A few weeks back I wrote an article examining the growing trend of Chinese tourism to the U.S. Another trend that deserves attention is the flourishing interest among Chinese investors in U.S. hotels. Sales of U.S. hotels to Chinese investors based in either the U.S. or China have soared since 2009. Some of the most high-profile transactions have included the W Hotel San Francisco, purchased by Keck Seng Investments (Hong Kong) in July of 2009; portfolios of three boutique hotels in San Francisco’s SoMa district and two boutique hotels in its NoMa district by American Pacific International Capital in April and November of 2010, respectively; and the Marriott Los Angeles Downtown and Sheraton Universal City by Shenzhen New World Group Co., Ltd in March of 2010 and January of 2011, respectively.
This year, five luxury hotel properties, including the Carlyle Hotel in Manhattan, and Rosewood properties including the Crescent in Dallas and Little Dix Bay in the British Virgin Islands, were purchased by Hong Kong billionaire Cheng Yu-tung. Meanwhile, significant corporate hotel company acquisitions have been underway. A 50/50 joint venture of Shanghai Jin Jiang International Hotels (Group) Company Limited and Thayer Lodging Group merged with Interstate Hotels & Resorts in March of 2010.
Reasons to Invest in U.S. Hotels
• Value of U.S. Hotel Properties
The U.S. has been continuously considered as the nation with the most attractive capital appreciation, 1 and the lodging industry rebounded in many U.S. markets in 2010. According to the latest HVS Hotel Valuation Index, the recovery in the industry started in 2010, with overall hotel values increasing by 17%. Hotel transactions also rebounded in 2010, with 134 major sales (i.e., an individual asset selling for $10 million or above), and year-to-date 2011 numbers show we are 14 transactions above the level from this time last year. 2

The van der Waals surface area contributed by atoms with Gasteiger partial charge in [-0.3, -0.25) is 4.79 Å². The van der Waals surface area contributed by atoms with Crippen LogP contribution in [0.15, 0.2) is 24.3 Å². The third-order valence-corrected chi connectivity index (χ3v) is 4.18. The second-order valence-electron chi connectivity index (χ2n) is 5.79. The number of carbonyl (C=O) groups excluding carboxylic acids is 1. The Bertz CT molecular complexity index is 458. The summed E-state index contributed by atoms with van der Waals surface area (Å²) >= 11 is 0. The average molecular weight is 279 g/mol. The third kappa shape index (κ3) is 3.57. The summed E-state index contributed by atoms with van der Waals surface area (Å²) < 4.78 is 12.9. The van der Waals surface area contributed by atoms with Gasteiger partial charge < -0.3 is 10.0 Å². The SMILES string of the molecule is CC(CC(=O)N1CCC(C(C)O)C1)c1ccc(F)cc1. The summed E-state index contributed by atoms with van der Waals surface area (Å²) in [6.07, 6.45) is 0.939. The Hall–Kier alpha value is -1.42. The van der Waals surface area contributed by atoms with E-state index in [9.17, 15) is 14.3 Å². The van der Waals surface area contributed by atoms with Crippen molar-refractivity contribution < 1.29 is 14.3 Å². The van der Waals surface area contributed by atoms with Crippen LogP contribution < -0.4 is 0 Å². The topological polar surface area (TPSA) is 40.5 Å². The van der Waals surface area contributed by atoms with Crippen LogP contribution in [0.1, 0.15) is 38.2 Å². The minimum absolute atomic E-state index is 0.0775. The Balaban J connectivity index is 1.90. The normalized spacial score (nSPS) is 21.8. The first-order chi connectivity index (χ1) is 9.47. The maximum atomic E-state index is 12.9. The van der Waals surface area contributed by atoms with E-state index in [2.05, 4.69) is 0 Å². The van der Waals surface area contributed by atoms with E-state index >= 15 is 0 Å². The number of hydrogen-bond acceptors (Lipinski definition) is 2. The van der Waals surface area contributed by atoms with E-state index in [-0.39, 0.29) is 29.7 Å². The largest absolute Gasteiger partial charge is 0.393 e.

With large amounts of cash on hand to close transactions, Chinese investors have been in a position to acquire hotels in pace with these gains in the market. These investors have been looking mostly at opportunities in major gateway cities, especially on the east and west coasts, where Chinese familiarity with the U.S. runs deepest.
• Strength of the Chinese Yuan, Chinese Tourists, and the Housing Market in China
The rise of the Chinese yuan, increasing Chinese tourism to the U.S., and the recent depreciation of the residential housing market in first-tier cities of China provide further incentive for visits to U.S. destinations and investment in U.S. hotels. The Chinese yuan strengthened to 6.4 per dollar in the summer of 2011 from 8.0 per dollar in early 2006, encouraging more vigorous investments and spending in the U.S. In 2010, more than 800,000 residents of mainland China visited the U.S., a 53% increase over levels in 2009; these visitors spent more than $5 billion (an average of $6,241 per person), a 39% increase over the previous year 3. Lastly, while residential housing values in China have escalated over the last five years, the Chinese government recently implemented new policies meant to temper the rise in home prices. This has resulted in the depreciation of home values in first-tier cities in China, causing real estate investment firms to seek out investments with a higher rate of return outside of China, with U.S. properties among the most attractive.
• Business Expansion